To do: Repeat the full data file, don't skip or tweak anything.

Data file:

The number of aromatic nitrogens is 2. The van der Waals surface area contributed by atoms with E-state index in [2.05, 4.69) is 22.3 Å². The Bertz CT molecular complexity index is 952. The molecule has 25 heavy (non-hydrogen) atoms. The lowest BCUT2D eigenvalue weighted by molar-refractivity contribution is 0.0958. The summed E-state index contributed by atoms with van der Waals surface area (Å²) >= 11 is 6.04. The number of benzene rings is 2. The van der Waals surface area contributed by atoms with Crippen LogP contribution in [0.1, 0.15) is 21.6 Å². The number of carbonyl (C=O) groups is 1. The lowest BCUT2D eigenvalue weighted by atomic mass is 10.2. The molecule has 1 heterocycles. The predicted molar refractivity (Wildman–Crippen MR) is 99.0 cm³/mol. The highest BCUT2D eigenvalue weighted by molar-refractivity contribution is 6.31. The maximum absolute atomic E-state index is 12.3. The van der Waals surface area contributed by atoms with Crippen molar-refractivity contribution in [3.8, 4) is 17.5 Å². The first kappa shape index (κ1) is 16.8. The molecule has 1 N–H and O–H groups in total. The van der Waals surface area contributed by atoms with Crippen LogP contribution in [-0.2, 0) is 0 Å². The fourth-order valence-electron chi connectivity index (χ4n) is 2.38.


The number of aromatic nitrogens is 2. The van der Waals surface area contributed by atoms with E-state index in [2.05, 4.69) is 22.3 Å². The Bertz CT molecular complexity index is 952. The molecule has 25 heavy (non-hydrogen) atoms. The lowest BCUT2D eigenvalue weighted by molar-refractivity contribution is 0.0958. The summed E-state index contributed by atoms with van der Waals surface area (Å²) >= 11 is 6.04. The number of benzene rings is 2. The van der Waals surface area contributed by atoms with Crippen LogP contribution in [0.1, 0.15) is 21.6 Å². The number of carbonyl (C=O) groups is 1. The lowest BCUT2D eigenvalue weighted by atomic mass is 10.2. The molecule has 1 heterocycles. The predicted molar refractivity (Wildman–Crippen MR) is 99.0 cm³/mol. The highest BCUT2D eigenvalue weighted by molar-refractivity contribution is 6.31. The maximum absolute atomic E-state index is 12.3. The van der Waals surface area contributed by atoms with Crippen molar-refractivity contribution in [3.8, 4) is 17.5 Å². The first kappa shape index (κ1) is 16.8. The molecule has 1 N–H and O–H groups in total. The van der Waals surface area contributed by atoms with Crippen LogP contribution in [-0.2, 0) is 0 Å². The fourth-order valence-electron chi connectivity index (χ4n) is 2.38.